Much the same could be said for Mexico City’s Cafe Tacuba, a band whose two decades of subersively traditional, traditionally subversive music are captured in a 2010 documentary, Seguir Siendo. Josh Kun’s essay on the band captures the dizzying number of moving parts involved:
Tacuba has always made music that strives to participate in international conversations while being identifiably Mexican. They referenced Mexican cultural history, wore huaraches in their videos, played acoustic contrabajo and acoustic jarana guitar, spliced son jarocho, boleros, and banda into punk, disco, and classical, and sang songs about the metro and falling in love with a chica banda. Their belief that they could be avant-garde without ever having to leave home—which they spelled out on Re (1994)—has made them a favorite of like-minded music boundary-pushers throughout the Americas.
“Seguir Siendo: Cafe Tacuba” (Lado B, Track 1)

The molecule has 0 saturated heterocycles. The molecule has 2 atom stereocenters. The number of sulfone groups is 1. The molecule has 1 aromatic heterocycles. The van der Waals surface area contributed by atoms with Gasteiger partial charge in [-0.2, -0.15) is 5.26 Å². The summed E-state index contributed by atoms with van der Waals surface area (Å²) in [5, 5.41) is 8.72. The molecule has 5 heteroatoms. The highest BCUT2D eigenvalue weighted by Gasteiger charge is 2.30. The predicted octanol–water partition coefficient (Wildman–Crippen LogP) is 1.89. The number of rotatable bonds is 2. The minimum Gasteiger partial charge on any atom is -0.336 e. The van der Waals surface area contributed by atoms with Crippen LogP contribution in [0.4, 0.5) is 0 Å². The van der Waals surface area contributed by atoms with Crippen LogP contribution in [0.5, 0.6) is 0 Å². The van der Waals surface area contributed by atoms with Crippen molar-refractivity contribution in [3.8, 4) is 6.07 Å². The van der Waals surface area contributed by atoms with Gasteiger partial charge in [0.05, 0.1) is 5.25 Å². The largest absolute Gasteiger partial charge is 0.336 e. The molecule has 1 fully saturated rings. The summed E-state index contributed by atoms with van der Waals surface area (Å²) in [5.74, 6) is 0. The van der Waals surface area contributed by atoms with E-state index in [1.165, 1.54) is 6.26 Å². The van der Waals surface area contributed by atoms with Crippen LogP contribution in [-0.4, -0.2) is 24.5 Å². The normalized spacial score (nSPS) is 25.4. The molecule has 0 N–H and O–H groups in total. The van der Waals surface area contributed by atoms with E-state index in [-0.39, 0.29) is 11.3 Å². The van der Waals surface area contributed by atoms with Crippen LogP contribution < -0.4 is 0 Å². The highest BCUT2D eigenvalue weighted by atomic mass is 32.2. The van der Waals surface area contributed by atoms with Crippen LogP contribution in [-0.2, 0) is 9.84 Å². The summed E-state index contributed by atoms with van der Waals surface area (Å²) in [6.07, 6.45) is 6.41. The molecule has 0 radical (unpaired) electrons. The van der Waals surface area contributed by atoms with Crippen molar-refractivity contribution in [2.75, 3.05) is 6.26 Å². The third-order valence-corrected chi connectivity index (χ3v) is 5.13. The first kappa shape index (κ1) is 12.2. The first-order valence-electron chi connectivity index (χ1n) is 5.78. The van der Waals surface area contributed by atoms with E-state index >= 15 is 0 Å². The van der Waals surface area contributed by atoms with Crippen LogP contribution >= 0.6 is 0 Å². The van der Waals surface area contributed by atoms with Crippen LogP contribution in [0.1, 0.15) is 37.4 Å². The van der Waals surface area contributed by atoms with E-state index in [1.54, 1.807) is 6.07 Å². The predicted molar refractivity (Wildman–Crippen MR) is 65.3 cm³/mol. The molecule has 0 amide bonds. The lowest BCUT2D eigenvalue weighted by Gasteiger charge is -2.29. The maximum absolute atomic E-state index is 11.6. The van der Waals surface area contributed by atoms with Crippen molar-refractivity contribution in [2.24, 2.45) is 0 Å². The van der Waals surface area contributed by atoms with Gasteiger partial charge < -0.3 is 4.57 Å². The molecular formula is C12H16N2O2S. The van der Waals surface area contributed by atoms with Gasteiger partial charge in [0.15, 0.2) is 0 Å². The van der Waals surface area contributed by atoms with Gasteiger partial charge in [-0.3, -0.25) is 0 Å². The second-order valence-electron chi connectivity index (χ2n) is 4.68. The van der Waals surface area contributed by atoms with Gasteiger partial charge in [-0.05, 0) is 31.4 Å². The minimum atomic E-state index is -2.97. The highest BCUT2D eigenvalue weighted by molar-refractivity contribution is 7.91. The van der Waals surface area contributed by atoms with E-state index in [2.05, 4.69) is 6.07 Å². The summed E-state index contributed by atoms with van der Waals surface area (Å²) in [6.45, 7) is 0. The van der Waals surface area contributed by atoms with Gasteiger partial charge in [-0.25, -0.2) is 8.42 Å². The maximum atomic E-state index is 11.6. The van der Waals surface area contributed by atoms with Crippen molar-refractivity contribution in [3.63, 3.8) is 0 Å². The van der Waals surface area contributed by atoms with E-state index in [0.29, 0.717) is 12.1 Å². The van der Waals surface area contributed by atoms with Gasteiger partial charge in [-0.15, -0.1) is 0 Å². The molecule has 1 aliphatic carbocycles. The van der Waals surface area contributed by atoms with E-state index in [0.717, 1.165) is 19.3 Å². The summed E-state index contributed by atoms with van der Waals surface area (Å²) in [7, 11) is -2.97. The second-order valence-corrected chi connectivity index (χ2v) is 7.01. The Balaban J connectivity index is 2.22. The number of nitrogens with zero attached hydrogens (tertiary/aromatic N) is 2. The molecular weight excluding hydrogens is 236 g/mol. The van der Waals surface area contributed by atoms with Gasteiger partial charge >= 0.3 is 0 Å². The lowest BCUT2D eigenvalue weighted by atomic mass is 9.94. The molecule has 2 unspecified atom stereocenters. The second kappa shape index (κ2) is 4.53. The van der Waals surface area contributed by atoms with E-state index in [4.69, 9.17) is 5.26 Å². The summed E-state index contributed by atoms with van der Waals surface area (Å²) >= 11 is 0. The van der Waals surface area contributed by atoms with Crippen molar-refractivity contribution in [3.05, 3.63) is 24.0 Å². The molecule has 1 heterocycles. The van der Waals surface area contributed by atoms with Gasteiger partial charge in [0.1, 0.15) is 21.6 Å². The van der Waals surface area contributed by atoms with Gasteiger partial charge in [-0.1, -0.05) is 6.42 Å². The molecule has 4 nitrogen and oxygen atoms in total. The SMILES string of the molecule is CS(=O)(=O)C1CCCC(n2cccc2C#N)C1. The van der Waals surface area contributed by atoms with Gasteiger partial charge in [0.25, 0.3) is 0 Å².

Cafe Tacuba, “El Aparato”
Finally, to betray my own Midwestern nerd-rock roots, I’ll close out today’s cross-cultural rambling with a couple of extremely non-Mexican provocateurs who also delight in muddling the traditional and the subversive. The first is by Liz Phair, the almost-famous New York Times journalist and Bollywood rapper. As an Oberlin graduate, she’s highly qualified to rhyme “Cinco de Mayo” with “Burnout Ohio.” The second is by Bob Dylan, who eventually disbanded his Woody Guthrie tribute band to become an ace storyteller and the country’s finest deejay. His chronicles of Yankee power are highly recommended for long walks in the drizzling rain:
Señor, señor, do you know where we’re headin’?
Lincoln County Road or Armageddon?
Seems like I been down this way before
Is there any truth in that, señor?
Liz Phair, “Cinco De Mayo”
Bob Dylan, “Isis”